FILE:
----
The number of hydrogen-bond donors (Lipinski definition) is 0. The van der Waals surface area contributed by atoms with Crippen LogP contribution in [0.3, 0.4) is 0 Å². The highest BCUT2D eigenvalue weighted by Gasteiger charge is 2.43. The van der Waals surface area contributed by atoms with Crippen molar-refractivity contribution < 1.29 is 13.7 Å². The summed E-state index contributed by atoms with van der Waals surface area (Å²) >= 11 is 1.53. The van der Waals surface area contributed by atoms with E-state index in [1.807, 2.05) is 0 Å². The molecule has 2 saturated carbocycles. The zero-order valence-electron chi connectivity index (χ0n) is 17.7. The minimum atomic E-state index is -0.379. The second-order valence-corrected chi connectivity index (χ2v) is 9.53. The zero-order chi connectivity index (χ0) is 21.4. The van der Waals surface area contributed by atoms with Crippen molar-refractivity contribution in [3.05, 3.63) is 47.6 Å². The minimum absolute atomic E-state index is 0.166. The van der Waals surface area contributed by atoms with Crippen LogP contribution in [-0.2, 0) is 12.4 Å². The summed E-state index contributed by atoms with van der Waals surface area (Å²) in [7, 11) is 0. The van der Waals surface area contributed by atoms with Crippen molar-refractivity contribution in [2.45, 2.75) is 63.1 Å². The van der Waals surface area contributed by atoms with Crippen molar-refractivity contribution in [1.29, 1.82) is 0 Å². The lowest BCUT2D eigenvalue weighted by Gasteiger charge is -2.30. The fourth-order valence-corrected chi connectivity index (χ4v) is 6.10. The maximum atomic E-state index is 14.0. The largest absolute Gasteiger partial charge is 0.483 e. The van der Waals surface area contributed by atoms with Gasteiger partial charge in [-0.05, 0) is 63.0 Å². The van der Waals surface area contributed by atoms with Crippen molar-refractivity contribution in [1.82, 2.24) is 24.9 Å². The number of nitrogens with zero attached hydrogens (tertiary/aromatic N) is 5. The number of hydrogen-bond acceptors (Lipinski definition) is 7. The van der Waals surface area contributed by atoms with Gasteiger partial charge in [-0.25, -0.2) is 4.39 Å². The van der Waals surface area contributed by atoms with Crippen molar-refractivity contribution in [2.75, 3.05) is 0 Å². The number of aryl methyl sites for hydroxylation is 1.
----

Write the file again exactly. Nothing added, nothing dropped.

The number of hydrogen-bond donors (Lipinski definition) is 0. The van der Waals surface area contributed by atoms with Crippen LogP contribution in [0.3, 0.4) is 0 Å². The highest BCUT2D eigenvalue weighted by Gasteiger charge is 2.43. The van der Waals surface area contributed by atoms with Crippen molar-refractivity contribution < 1.29 is 13.7 Å². The summed E-state index contributed by atoms with van der Waals surface area (Å²) >= 11 is 1.53. The van der Waals surface area contributed by atoms with E-state index in [1.807, 2.05) is 0 Å². The molecule has 2 saturated carbocycles. The zero-order valence-electron chi connectivity index (χ0n) is 17.7. The minimum atomic E-state index is -0.379. The second-order valence-corrected chi connectivity index (χ2v) is 9.53. The zero-order chi connectivity index (χ0) is 21.4. The van der Waals surface area contributed by atoms with Crippen molar-refractivity contribution in [3.05, 3.63) is 47.6 Å². The minimum absolute atomic E-state index is 0.166. The van der Waals surface area contributed by atoms with Crippen LogP contribution in [-0.2, 0) is 12.4 Å². The summed E-state index contributed by atoms with van der Waals surface area (Å²) in [7, 11) is 0. The van der Waals surface area contributed by atoms with Crippen molar-refractivity contribution in [2.45, 2.75) is 63.1 Å². The van der Waals surface area contributed by atoms with Crippen molar-refractivity contribution in [1.29, 1.82) is 0 Å². The lowest BCUT2D eigenvalue weighted by Gasteiger charge is -2.30. The fourth-order valence-corrected chi connectivity index (χ4v) is 6.10. The maximum atomic E-state index is 14.0. The largest absolute Gasteiger partial charge is 0.483 e. The van der Waals surface area contributed by atoms with Gasteiger partial charge in [-0.05, 0) is 63.0 Å². The van der Waals surface area contributed by atoms with Crippen molar-refractivity contribution in [1.82, 2.24) is 24.9 Å². The number of nitrogens with zero attached hydrogens (tertiary/aromatic N) is 5. The number of hydrogen-bond acceptors (Lipinski definition) is 7. The van der Waals surface area contributed by atoms with Gasteiger partial charge in [-0.25, -0.2) is 4.39 Å². The van der Waals surface area contributed by atoms with Crippen molar-refractivity contribution in [2.75, 3.05) is 0 Å². The number of aryl methyl sites for hydroxylation is 1.